H3N2 mutation in last year's flu vaccine responsible for lowered efficacy

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A vaccine combining centralized ancestral genes from four major influenza strains appears to provide broad protection against the unsafe ailment, according to new research by a team from the Nebraska Center for Virology.

Apart from the above target, researchers are using different strategies to create a global flu shot vaccine that could target the stem of the protein which has got less chance of changing seasonally.

The health department stresses it's important to get vaccinated soon, before the worst part of the flu season arrives. The eggs are then allowed to incubate, and in turn, this allows the virus to replicate. "Some protection against H3N2 viruses is better than nothing and other components of the vaccine, like H1N1 and influenza B, will likely provide excellent protection this year". This induces immune cells to make antibodies that stop foreign invaders from infecting cells, readying them to attack flu viruses when the body sees them again. Those that received higher doses of the vaccine didn't even get sick. And this is apparently causing problems with the end product.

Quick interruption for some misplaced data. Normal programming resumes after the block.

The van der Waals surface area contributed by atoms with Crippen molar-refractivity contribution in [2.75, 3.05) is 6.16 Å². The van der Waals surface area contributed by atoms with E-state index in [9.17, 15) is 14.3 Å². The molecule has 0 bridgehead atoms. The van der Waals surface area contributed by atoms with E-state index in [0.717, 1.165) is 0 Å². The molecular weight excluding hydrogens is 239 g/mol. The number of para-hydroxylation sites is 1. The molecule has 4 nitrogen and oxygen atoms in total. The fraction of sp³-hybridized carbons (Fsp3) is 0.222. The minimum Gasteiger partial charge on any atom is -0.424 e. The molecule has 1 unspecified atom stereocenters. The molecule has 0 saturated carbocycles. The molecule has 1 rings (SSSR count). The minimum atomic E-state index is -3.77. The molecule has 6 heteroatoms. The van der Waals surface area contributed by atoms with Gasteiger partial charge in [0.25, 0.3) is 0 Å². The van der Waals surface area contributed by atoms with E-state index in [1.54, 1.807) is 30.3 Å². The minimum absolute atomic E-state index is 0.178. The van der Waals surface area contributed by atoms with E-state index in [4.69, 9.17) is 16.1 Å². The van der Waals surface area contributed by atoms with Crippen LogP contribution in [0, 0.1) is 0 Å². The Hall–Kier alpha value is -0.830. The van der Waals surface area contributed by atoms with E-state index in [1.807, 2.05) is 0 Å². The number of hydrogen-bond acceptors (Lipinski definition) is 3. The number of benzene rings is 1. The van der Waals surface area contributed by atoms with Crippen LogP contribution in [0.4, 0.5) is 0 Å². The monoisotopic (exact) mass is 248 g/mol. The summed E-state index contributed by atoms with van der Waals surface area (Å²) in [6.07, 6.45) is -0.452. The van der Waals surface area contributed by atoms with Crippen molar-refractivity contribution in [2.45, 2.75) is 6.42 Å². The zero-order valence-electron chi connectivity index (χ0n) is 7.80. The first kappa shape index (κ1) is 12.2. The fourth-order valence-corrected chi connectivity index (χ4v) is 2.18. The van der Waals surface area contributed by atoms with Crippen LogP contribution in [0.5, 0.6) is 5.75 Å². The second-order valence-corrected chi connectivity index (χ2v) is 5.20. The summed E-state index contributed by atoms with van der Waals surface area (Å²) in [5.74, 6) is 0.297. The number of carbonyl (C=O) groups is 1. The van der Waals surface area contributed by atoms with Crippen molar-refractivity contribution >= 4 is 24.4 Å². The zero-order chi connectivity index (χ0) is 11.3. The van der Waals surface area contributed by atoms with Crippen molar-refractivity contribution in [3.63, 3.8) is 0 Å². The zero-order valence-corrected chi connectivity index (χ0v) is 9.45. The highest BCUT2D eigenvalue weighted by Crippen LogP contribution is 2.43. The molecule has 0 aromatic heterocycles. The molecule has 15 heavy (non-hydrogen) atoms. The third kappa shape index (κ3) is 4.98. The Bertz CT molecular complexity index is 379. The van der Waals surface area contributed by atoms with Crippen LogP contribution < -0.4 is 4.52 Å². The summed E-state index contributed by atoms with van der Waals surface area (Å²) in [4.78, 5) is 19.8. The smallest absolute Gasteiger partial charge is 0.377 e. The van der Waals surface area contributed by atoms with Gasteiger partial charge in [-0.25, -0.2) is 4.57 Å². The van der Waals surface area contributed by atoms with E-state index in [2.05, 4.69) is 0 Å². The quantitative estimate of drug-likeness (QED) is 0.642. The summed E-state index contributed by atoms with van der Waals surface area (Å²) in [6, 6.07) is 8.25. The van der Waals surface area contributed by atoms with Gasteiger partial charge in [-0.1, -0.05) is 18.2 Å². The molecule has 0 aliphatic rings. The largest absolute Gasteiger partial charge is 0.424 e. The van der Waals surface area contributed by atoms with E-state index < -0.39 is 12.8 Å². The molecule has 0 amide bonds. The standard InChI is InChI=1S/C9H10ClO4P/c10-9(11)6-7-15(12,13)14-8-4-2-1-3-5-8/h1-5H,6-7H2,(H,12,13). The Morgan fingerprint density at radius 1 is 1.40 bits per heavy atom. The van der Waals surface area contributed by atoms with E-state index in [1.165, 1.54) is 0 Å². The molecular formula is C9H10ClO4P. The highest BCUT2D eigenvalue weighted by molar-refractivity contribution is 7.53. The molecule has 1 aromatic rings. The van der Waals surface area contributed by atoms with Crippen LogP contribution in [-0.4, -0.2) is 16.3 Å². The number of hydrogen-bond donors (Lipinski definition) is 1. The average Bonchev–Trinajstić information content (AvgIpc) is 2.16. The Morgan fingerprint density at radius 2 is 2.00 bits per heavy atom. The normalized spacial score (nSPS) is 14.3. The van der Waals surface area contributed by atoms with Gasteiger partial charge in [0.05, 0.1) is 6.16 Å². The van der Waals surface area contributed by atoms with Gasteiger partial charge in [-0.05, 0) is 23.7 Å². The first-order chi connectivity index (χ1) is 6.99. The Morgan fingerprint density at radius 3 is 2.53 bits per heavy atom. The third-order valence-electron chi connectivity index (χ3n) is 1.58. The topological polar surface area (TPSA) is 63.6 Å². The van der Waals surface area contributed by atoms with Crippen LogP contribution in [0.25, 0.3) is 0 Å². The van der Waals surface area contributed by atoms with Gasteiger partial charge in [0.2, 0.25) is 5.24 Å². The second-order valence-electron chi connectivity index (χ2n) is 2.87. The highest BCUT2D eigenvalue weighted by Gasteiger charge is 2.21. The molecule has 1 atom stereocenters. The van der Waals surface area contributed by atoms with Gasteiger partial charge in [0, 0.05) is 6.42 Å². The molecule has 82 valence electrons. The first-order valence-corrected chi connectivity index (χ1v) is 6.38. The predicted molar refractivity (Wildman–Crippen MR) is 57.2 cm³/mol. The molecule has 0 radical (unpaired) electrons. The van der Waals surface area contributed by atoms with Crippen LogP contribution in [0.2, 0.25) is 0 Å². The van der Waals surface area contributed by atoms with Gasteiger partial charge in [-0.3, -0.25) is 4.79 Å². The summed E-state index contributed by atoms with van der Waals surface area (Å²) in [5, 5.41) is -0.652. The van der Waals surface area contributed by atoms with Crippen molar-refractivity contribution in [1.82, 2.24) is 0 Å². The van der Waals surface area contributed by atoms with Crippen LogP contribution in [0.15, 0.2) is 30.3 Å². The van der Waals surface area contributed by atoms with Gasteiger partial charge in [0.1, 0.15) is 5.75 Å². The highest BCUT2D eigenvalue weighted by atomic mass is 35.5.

The current strain of H3N2 emerged during the 2014-15 flue season and remains prevalent today.

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The vaccines effectiveness in mice is an encouraging sign, but a lot more testing needs to be done before it could become commercially available.

Scientific American explains all the medical details very simply - In 2014, the H3N2 virus began wearing a new molecule on one of its surface proteins. When we're exposed to the proteins that form the outer layer of a killed flu virus, we generate antibodies that are ready to attack flu viruses whenever they reappear. Interestingly, the sugar-adorned viruses are not found in vaccines made using other methods.

It takes two weeks for the vaccine to take effect. "Our data suggest that we should invest in new technologies to significantly increase the production of influenza vaccines that do not depend on eggs", he argued. That's because current H3N2 viruses "don't grow well in chicken eggs, and it is impossible to grow these viruses in eggs without adaptive mutations", Scott Hensley, Ph.D., an associate professor of microbiology at Penn, said in a statement.

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